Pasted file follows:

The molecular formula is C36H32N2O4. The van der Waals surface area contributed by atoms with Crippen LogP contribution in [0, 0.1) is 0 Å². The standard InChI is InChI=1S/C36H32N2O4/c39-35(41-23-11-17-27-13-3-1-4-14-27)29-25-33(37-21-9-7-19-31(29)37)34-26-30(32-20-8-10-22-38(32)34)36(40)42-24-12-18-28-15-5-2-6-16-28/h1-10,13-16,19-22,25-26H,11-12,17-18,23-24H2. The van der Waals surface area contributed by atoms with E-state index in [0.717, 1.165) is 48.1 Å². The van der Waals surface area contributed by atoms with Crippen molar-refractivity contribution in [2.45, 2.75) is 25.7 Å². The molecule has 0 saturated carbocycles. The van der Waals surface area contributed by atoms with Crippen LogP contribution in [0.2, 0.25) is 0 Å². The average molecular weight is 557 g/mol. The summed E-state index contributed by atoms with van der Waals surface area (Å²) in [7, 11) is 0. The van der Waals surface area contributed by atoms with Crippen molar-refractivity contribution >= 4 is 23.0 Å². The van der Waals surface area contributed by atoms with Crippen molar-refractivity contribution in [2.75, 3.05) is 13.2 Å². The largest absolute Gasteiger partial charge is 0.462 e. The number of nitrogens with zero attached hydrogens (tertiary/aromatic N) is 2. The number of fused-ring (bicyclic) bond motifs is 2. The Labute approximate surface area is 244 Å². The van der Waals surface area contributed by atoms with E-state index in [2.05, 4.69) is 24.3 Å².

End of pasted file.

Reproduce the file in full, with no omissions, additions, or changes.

The molecular formula is C36H32N2O4. The van der Waals surface area contributed by atoms with Crippen LogP contribution in [0, 0.1) is 0 Å². The standard InChI is InChI=1S/C36H32N2O4/c39-35(41-23-11-17-27-13-3-1-4-14-27)29-25-33(37-21-9-7-19-31(29)37)34-26-30(32-20-8-10-22-38(32)34)36(40)42-24-12-18-28-15-5-2-6-16-28/h1-10,13-16,19-22,25-26H,11-12,17-18,23-24H2. The van der Waals surface area contributed by atoms with E-state index in [0.717, 1.165) is 48.1 Å². The van der Waals surface area contributed by atoms with Crippen molar-refractivity contribution in [2.45, 2.75) is 25.7 Å². The molecule has 0 saturated carbocycles. The van der Waals surface area contributed by atoms with Crippen LogP contribution in [0.2, 0.25) is 0 Å². The average molecular weight is 557 g/mol. The summed E-state index contributed by atoms with van der Waals surface area (Å²) in [7, 11) is 0. The van der Waals surface area contributed by atoms with Crippen molar-refractivity contribution >= 4 is 23.0 Å². The van der Waals surface area contributed by atoms with Crippen molar-refractivity contribution in [2.75, 3.05) is 13.2 Å². The largest absolute Gasteiger partial charge is 0.462 e. The number of nitrogens with zero attached hydrogens (tertiary/aromatic N) is 2. The number of fused-ring (bicyclic) bond motifs is 2. The Labute approximate surface area is 244 Å². The van der Waals surface area contributed by atoms with E-state index in [2.05, 4.69) is 24.3 Å².